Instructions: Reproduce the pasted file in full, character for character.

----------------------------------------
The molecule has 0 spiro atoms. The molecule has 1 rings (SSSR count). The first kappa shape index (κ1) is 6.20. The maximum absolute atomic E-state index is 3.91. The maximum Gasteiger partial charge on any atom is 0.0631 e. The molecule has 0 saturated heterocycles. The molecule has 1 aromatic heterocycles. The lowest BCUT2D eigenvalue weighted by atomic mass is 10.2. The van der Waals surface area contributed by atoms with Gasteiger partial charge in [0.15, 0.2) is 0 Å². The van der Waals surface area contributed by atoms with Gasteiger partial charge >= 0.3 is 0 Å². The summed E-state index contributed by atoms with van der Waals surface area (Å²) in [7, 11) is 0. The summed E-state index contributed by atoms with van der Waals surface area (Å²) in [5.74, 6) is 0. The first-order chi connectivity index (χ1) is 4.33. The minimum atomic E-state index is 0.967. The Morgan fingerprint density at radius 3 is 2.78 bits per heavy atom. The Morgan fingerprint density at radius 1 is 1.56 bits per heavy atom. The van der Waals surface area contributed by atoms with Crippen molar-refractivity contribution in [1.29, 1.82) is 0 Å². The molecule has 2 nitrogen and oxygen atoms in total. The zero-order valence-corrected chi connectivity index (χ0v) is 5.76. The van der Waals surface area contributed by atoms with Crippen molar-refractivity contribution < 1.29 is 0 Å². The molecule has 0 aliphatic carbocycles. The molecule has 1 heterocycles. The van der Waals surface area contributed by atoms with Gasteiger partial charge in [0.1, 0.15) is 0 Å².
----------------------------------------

The molecule has 0 spiro atoms. The molecule has 1 rings (SSSR count). The first kappa shape index (κ1) is 6.20. The maximum absolute atomic E-state index is 3.91. The maximum Gasteiger partial charge on any atom is 0.0631 e. The molecule has 0 saturated heterocycles. The molecule has 1 aromatic heterocycles. The lowest BCUT2D eigenvalue weighted by atomic mass is 10.2. The van der Waals surface area contributed by atoms with Gasteiger partial charge in [0.15, 0.2) is 0 Å². The van der Waals surface area contributed by atoms with Gasteiger partial charge >= 0.3 is 0 Å². The summed E-state index contributed by atoms with van der Waals surface area (Å²) in [7, 11) is 0. The summed E-state index contributed by atoms with van der Waals surface area (Å²) in [5.74, 6) is 0. The first-order chi connectivity index (χ1) is 4.33. The minimum atomic E-state index is 0.967. The Morgan fingerprint density at radius 3 is 2.78 bits per heavy atom. The Morgan fingerprint density at radius 1 is 1.56 bits per heavy atom. The van der Waals surface area contributed by atoms with Crippen molar-refractivity contribution in [1.29, 1.82) is 0 Å². The molecule has 2 nitrogen and oxygen atoms in total. The zero-order valence-corrected chi connectivity index (χ0v) is 5.76. The van der Waals surface area contributed by atoms with Crippen molar-refractivity contribution < 1.29 is 0 Å². The molecule has 0 aliphatic carbocycles. The molecule has 1 heterocycles. The van der Waals surface area contributed by atoms with Gasteiger partial charge in [0.1, 0.15) is 0 Å².